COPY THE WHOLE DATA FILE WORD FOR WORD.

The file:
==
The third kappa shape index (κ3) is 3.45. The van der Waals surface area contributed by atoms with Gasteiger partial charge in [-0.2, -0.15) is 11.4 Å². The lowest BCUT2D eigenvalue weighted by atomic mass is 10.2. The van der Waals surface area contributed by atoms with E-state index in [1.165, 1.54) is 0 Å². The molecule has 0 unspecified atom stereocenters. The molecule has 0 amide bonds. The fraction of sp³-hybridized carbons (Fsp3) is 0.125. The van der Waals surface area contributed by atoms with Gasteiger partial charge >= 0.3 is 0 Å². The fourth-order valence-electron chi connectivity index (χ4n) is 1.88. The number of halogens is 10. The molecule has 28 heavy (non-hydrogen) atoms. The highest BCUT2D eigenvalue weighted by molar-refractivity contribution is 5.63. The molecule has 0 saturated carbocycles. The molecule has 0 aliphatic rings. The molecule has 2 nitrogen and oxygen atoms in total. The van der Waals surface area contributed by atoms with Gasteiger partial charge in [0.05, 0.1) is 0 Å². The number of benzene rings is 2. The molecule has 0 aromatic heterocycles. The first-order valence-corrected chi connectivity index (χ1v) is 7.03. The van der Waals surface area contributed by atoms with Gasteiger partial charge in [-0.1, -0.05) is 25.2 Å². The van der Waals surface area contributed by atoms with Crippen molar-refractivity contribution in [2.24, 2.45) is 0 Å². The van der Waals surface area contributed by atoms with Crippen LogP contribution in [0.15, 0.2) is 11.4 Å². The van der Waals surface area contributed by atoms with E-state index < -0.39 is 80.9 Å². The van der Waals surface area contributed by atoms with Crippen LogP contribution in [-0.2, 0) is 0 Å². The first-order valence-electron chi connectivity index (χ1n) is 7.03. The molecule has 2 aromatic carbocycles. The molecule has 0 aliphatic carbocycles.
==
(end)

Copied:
The third kappa shape index (κ3) is 3.45. The van der Waals surface area contributed by atoms with Gasteiger partial charge in [-0.2, -0.15) is 11.4 Å². The lowest BCUT2D eigenvalue weighted by atomic mass is 10.2. The van der Waals surface area contributed by atoms with E-state index in [1.165, 1.54) is 0 Å². The molecule has 0 unspecified atom stereocenters. The molecule has 0 amide bonds. The fraction of sp³-hybridized carbons (Fsp3) is 0.125. The van der Waals surface area contributed by atoms with Gasteiger partial charge >= 0.3 is 0 Å². The fourth-order valence-electron chi connectivity index (χ4n) is 1.88. The number of halogens is 10. The molecule has 28 heavy (non-hydrogen) atoms. The highest BCUT2D eigenvalue weighted by molar-refractivity contribution is 5.63. The molecule has 0 saturated carbocycles. The molecule has 0 aliphatic rings. The molecule has 2 nitrogen and oxygen atoms in total. The van der Waals surface area contributed by atoms with Gasteiger partial charge in [0.05, 0.1) is 0 Å². The number of benzene rings is 2. The molecule has 0 aromatic heterocycles. The first-order valence-corrected chi connectivity index (χ1v) is 7.03. The van der Waals surface area contributed by atoms with Gasteiger partial charge in [-0.1, -0.05) is 25.2 Å². The van der Waals surface area contributed by atoms with Crippen molar-refractivity contribution in [2.24, 2.45) is 0 Å². The van der Waals surface area contributed by atoms with Crippen LogP contribution in [0.15, 0.2) is 11.4 Å². The van der Waals surface area contributed by atoms with E-state index < -0.39 is 80.9 Å². The van der Waals surface area contributed by atoms with Crippen LogP contribution in [-0.2, 0) is 0 Å². The first-order valence-electron chi connectivity index (χ1n) is 7.03. The molecule has 2 aromatic carbocycles. The molecule has 0 aliphatic carbocycles.